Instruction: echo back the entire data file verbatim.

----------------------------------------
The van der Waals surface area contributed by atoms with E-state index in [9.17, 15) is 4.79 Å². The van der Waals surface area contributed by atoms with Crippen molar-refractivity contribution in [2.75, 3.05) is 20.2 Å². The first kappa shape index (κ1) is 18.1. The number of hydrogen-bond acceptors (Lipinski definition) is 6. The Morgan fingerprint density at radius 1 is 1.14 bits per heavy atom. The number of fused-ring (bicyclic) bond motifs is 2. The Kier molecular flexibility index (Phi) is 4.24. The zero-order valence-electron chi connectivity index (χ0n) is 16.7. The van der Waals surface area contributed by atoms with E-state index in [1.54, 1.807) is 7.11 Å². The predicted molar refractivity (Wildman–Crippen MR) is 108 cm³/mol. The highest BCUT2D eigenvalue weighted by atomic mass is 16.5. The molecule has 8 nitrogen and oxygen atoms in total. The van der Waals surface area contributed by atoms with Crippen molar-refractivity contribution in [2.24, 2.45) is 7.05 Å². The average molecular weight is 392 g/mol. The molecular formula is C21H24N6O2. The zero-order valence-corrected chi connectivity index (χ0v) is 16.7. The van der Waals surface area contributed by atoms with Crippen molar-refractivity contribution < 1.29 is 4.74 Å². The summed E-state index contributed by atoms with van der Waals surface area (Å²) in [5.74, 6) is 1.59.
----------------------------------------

The van der Waals surface area contributed by atoms with E-state index in [9.17, 15) is 4.79 Å². The van der Waals surface area contributed by atoms with Crippen molar-refractivity contribution in [2.75, 3.05) is 20.2 Å². The first kappa shape index (κ1) is 18.1. The number of hydrogen-bond acceptors (Lipinski definition) is 6. The Morgan fingerprint density at radius 1 is 1.14 bits per heavy atom. The number of fused-ring (bicyclic) bond motifs is 2. The Kier molecular flexibility index (Phi) is 4.24. The zero-order valence-electron chi connectivity index (χ0n) is 16.7. The van der Waals surface area contributed by atoms with E-state index in [1.54, 1.807) is 7.11 Å². The predicted molar refractivity (Wildman–Crippen MR) is 108 cm³/mol. The highest BCUT2D eigenvalue weighted by atomic mass is 16.5. The molecule has 8 nitrogen and oxygen atoms in total. The van der Waals surface area contributed by atoms with Crippen molar-refractivity contribution in [2.24, 2.45) is 7.05 Å². The average molecular weight is 392 g/mol. The molecular formula is C21H24N6O2. The zero-order valence-corrected chi connectivity index (χ0v) is 16.7. The van der Waals surface area contributed by atoms with Crippen molar-refractivity contribution < 1.29 is 4.74 Å². The summed E-state index contributed by atoms with van der Waals surface area (Å²) in [5.74, 6) is 1.59.